By Alexandra Halsey-Storch
Impunity Watch Reporter, Europe
WARSAW, Poland – A November 11, 2011 Status Report was released by a multidisciplinary team of experts which presents evidence that demonstrates Russia’s violation of international law during the investigation of the April 2010 aircraft crash which killed the Polish President, First Lady and many other Polish officials.
In April 2010 a PFL 101 Governmental Plane carried the Polish President, First Lady, and 95 others from Poland to Russia where it crashed at Smolensk military airfield. The aircraft was on its way to commemorate the Massacre of Katyn where 20,000 Polish officers were murdered under the Stalin regime. According to the BBC, it was “the nation’s worst disaster since World War Two.”
Because the crash occurred in Russia, the Russians spearheaded the investigation into the cause of the accident yet seemingly wanted to involve and include Poland in the inquiry. Pursuant to the Chicago Convention, the Republic of Poland and the Russian Federation entered into an agreement which provided that the Russian Federation, as the State of Occurrence, would be in charge of and conduct the investigation, while the Republic of Poland would appoint an Accredited Representative to participate in the investigation. In other words, the two countries agreed to work together and collaborate in the investigation of the aircraft crash.
Unfortunately, despite the willingness of both countries to enter the agreement, the agreement was fundamentally violated by the Russian Federation thereby leaving the Republic of Poland unable to fulfill its obligations as proscribed by the Chicago Convention. The Polish Accredited Representative “filed numerous motions and requests with respects to the investigation” in accordance with the Chicago Convention; yet, out of 222 inquiries that Poland filed only 34 were answered. According to the Status Report, “the Russian Federation ignored or refused to acknowledge 169 inquiries, and partially answered 19 inquiries.”
The laundry list of information that the Russian Federation failed to provide is extensively long. The Status Report outlines the denied information in great detail. In short, the Federation failed to provide vital information regarding “the assessment of the minimum airdrome conditions at the Smolensk airport, a request for video recordings of radar display readings, a request for photographic documentation from the crash scene, a request for data of the fly-around performed soon after the crash, and requests for inspection of communication and navigation aids.” Furthermore, the Russian Federation failed to provide “documentation of forensic examinations of the aircraft crew” or the report of the inspection of the crash site. The Polish side has not received information regarding any rescue actions at the scene of the crash nor any “transcripts of communication or situational plans, reports of participants of the rescue and fire- fighting teams, photographic documentation, including film footage, which is essential for proper assessment of the security level of the airfield. Failing to provide this critical information inhibited Poland from reaching its own conclusions regarding the ultimate cause of the crash.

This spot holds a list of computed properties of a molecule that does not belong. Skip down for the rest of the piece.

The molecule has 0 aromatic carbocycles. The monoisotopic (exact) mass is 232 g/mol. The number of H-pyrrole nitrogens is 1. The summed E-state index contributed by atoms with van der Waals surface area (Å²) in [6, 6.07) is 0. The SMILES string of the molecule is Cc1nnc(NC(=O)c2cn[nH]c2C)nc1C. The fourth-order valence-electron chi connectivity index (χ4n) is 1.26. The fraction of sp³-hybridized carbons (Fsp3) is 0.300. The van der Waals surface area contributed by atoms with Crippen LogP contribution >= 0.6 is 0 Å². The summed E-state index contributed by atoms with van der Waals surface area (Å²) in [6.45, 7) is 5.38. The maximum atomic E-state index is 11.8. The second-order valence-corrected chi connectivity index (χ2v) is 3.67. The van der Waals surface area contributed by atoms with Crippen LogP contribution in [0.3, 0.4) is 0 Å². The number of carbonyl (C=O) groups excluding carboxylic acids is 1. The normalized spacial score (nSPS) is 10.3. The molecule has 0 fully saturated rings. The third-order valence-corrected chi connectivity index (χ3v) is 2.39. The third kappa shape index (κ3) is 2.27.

Though Russia has withheld this critical information from Poland, the Russian investigation concluded in January and determined that the cause of the crash was the “pilot’s decision to attempt to land despite extremely poor visibility caused by dense fog at the airfield.” Not all agree that this conclusion is likely to be entirely comprehensive or even true. The late Polish President’s brother, Jasoslaw Kaczynski, believes that the Russians “bear direct responsibility for the crash.” Furthermore, an opinion pole conducted last week shows that 78% of those who responded believe that “the circumstances of the crash have not been fully cleared up.”
The Republic of Poland, “as the State having suffered fatalities of its President, First Lady, nine generals and the top leadership” deserves access to the truth. The Country has a right to the “relevant factual information” of the crash. The Chicago Convention provides that the “State of Occurrence shall use every means to facilitate the investigation…and…establishes the responsibility of the state conducting the investigation.” Having signed the agreement pursuant to the Chicago Convention, the Federation of Russian has a legal duty and responsibility to comply with international law. The Federation must properly investigate the circumstances surrounding the crash; it must allow access to not just some, but all of the relevant evidence surrounding the tragic plane crash and allow Poland to reach its own conclusions.
For more information please visit:
The Guardian – Smolensk Air Crash–A Year On and the Scars are Yet to Heal – 7 April 2011
BBC – Division Mars Poland’s Smolensk Plane Crash Anniversary – 9 April 2011